So I am at a stage of choosing what pushrods to use with normal micro servos in this thing. I am considering traditional sticks with music wire ends. Anybody got some experience with pushrods for small lightweight models?
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« Reply #11 on: September 27, 2014, 10:29:55 AM »

I think balsa push rods would be fine particularly if braced.
Carbon rods would also work well but would need to be braced , and this may only need to be an oversized outer tube. i have used rolled paper tubes on very small models to support the small carbon rod push rods. I used this approach on a 20" wingspan Fox andit worked very well with minimum friction and was very solid.

John
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« Reply #12 on: September 27, 2014, 12:04:42 PM »

I really like Pull Pull setups for everything other than ailerons. I use spider wire or Kevlar  as the thread.

If I need a pull push setup I like carbon pultruded tubes. They are a lot lighter and stiffer than rod.

For torque tubes to drive ailerons I (now) use aluminum tubing with wire fittings JB welded (epoxy) into the hollow of the tube.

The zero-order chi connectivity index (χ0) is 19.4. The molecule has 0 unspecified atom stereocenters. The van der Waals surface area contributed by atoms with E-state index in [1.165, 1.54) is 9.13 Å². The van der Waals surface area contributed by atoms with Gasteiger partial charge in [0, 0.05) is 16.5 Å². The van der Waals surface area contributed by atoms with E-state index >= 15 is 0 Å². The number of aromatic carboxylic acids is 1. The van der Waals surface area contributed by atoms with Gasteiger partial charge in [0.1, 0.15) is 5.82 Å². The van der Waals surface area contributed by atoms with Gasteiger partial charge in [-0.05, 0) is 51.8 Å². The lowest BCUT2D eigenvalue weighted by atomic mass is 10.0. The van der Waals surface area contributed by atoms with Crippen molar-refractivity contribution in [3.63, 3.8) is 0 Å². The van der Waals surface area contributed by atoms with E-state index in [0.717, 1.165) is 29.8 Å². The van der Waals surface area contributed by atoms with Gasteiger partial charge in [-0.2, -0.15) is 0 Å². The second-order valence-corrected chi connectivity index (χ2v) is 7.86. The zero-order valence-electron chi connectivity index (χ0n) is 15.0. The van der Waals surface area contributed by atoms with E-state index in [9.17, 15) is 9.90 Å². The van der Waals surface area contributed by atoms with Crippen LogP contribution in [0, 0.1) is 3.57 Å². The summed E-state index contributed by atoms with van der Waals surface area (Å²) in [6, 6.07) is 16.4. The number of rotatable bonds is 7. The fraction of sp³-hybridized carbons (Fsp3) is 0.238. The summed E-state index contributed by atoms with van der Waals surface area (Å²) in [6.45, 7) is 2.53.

I like to use push rods from Parkzone models for my bigger Park fliers to make direct connection from the aileron servo (dual) to the aileron.

Here are some of my less that perfect setups. I post these to help you avoid traps I've fallen into. (I apologize for sending you to RCG. I have yet to port over all my pearls of wisdom  Roll Eyes )
http://www.rcgroups.com/forums/showpost.php?p=12059857&postcount=96
http://www.rcgroups.com/forums/showpost.php?p=12889828&postcount=122

I discuss some of the issue I've had with Bowden tubes in the first 5 or so pages of this thread.
http://www.hippocketaeronautics.com/hpa_forum/index.php?topic=11737.25

All the best,
Konrad
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« Reply #13 on: September 29, 2014, 10:13:25 PM »

Further progress on this design. Completed the fuselage stringers right to the tail. Also completed the rudder and also decided to use carbon pushrods from a foamy flat airplane and extended them in the middle with a 6 inch length of dowel. This worked out well and the whole thing including servos is quite light. Some sanding to smooth things out and form a more pleasing surface and this thing will be ready for a covering. I will be using a light silkspan and Varathane Diamond Cote water based finish that I was very pleased with on a Control Line Stunter that I built in the past.
 
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Re: Retro Pattern Ship "Corona" for Electric Build-